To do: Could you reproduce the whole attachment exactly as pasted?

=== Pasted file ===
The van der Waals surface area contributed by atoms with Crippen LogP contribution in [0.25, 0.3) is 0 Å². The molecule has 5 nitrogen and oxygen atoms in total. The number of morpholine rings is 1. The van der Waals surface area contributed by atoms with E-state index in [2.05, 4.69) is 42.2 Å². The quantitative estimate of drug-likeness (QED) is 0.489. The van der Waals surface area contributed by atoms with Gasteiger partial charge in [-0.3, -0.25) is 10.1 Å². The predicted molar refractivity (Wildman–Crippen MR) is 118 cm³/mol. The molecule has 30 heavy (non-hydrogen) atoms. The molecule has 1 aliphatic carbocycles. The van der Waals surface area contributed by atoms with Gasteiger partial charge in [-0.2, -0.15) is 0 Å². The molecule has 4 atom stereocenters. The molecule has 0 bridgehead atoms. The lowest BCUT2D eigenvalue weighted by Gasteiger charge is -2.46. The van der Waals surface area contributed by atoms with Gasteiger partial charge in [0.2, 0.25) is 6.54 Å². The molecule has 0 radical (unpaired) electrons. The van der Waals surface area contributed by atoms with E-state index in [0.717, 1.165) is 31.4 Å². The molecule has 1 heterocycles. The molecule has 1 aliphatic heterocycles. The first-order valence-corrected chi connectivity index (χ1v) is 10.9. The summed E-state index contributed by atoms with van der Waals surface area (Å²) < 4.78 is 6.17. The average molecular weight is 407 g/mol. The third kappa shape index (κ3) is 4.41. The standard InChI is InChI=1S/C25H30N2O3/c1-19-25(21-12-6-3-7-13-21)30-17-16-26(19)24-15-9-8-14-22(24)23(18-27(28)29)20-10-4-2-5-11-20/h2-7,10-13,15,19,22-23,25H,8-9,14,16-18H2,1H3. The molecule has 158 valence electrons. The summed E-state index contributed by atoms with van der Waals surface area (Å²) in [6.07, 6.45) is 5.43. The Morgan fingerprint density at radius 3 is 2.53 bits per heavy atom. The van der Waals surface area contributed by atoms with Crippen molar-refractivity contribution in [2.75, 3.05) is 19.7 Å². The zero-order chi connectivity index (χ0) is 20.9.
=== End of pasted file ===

The van der Waals surface area contributed by atoms with Crippen LogP contribution in [0.25, 0.3) is 0 Å². The molecule has 5 nitrogen and oxygen atoms in total. The number of morpholine rings is 1. The van der Waals surface area contributed by atoms with E-state index in [2.05, 4.69) is 42.2 Å². The quantitative estimate of drug-likeness (QED) is 0.489. The van der Waals surface area contributed by atoms with Gasteiger partial charge in [-0.3, -0.25) is 10.1 Å². The predicted molar refractivity (Wildman–Crippen MR) is 118 cm³/mol. The molecule has 30 heavy (non-hydrogen) atoms. The molecule has 1 aliphatic carbocycles. The van der Waals surface area contributed by atoms with Gasteiger partial charge in [-0.2, -0.15) is 0 Å². The molecule has 4 atom stereocenters. The molecule has 0 bridgehead atoms. The lowest BCUT2D eigenvalue weighted by Gasteiger charge is -2.46. The van der Waals surface area contributed by atoms with Gasteiger partial charge in [0.2, 0.25) is 6.54 Å². The molecule has 0 radical (unpaired) electrons. The van der Waals surface area contributed by atoms with E-state index in [0.717, 1.165) is 31.4 Å². The molecule has 1 heterocycles. The molecule has 1 aliphatic heterocycles. The first-order valence-corrected chi connectivity index (χ1v) is 10.9. The summed E-state index contributed by atoms with van der Waals surface area (Å²) < 4.78 is 6.17. The average molecular weight is 407 g/mol. The third kappa shape index (κ3) is 4.41. The standard InChI is InChI=1S/C25H30N2O3/c1-19-25(21-12-6-3-7-13-21)30-17-16-26(19)24-15-9-8-14-22(24)23(18-27(28)29)20-10-4-2-5-11-20/h2-7,10-13,15,19,22-23,25H,8-9,14,16-18H2,1H3. The molecule has 158 valence electrons. The summed E-state index contributed by atoms with van der Waals surface area (Å²) in [6.07, 6.45) is 5.43. The Morgan fingerprint density at radius 3 is 2.53 bits per heavy atom. The van der Waals surface area contributed by atoms with Crippen molar-refractivity contribution in [2.75, 3.05) is 19.7 Å². The zero-order chi connectivity index (χ0) is 20.9.